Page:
Painting Plywood Need some help


I

Iowa883

Ok guys,
I have decided to go with 1/2 in. plywood for my shop walls.
How do I start, do I need a primer or do I just go into it with paint ? I am
painting the walls and ceiling white.

Also, another figure for you painters, here are my shop dimensions. How much
paint/ primer will I need ? 24 ft. wide X 40 ft. long X 12 ft. high.

Any particular brand of paint/primer for years of service ?

Thanks so Much,
Iowa883
 
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L

longshot

yes primer is cheaper than paint. if you are using a color, have the paint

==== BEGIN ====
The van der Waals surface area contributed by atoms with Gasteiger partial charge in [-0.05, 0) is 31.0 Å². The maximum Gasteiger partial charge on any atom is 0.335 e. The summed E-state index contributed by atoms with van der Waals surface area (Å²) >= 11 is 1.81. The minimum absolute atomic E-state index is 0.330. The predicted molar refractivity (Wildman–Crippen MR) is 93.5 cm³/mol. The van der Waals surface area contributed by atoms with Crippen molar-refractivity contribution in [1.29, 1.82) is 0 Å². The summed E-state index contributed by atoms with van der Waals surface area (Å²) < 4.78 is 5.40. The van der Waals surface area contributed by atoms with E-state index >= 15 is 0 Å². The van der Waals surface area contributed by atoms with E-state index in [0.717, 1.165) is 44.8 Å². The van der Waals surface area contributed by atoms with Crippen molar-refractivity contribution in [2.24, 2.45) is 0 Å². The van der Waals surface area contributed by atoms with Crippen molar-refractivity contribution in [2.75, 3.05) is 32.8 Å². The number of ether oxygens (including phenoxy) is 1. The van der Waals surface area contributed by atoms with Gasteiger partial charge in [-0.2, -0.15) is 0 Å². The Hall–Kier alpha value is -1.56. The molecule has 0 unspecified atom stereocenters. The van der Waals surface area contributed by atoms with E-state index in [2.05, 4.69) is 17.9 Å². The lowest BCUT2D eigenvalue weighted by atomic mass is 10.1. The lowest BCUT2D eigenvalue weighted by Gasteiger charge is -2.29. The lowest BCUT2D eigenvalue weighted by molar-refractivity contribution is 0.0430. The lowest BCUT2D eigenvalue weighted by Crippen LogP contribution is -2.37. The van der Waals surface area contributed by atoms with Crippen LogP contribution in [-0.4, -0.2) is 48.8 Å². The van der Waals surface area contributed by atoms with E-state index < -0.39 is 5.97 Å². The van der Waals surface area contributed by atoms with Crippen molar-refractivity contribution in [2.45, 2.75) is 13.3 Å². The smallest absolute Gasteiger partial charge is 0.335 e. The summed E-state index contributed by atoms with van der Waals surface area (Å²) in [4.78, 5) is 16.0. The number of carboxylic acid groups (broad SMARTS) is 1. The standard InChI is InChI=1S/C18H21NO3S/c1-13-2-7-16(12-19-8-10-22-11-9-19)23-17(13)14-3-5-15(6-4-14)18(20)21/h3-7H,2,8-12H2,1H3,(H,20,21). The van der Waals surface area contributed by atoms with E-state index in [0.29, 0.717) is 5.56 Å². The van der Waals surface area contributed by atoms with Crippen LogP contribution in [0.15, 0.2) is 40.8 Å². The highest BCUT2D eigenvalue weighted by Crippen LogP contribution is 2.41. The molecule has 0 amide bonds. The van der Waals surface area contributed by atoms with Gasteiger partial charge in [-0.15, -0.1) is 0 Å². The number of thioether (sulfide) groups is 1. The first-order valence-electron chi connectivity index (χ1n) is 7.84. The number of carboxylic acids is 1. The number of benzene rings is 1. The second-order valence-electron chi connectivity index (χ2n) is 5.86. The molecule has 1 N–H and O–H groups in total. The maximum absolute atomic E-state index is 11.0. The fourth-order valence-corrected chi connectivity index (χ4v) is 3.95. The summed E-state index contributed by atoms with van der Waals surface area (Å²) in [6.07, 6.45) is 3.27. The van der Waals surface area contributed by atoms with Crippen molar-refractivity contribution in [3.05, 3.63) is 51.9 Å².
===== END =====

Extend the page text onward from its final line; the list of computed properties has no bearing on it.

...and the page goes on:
store tint the primer close to the finished color, it will save a coat. each
gallon is 400 sq ft. (depending on thickness) ... you have close to 2500 sq
ft to cover.. that's a bit more than 6 gallons per coat... first coat
absorbs a lot. probably need 2 complete coats & a touch up coat after that.
if you spray it or use a heavy napp roller you could easily use 25 or 30
gallons. happy painting.
 
L

longshot

24x40x12 = 11,520 sq.ft. You don't have any doors or windows?? :)
that's cubic volume
its (24*12)2 + (40*12)2 +24*40 (ceiling) =2496 sq ft. div by 400 = 6.24
gallons per coat
 
I

Iowa883

Actually, I have a 9X7 garage door, 3X3 window and two walkout doors .
I wasn't going to get that complicated but if you have some free time and
subtract that from my coverage go ahead and be my guest :)
Thanks so Much,
Iowa883
 
I

Iowa883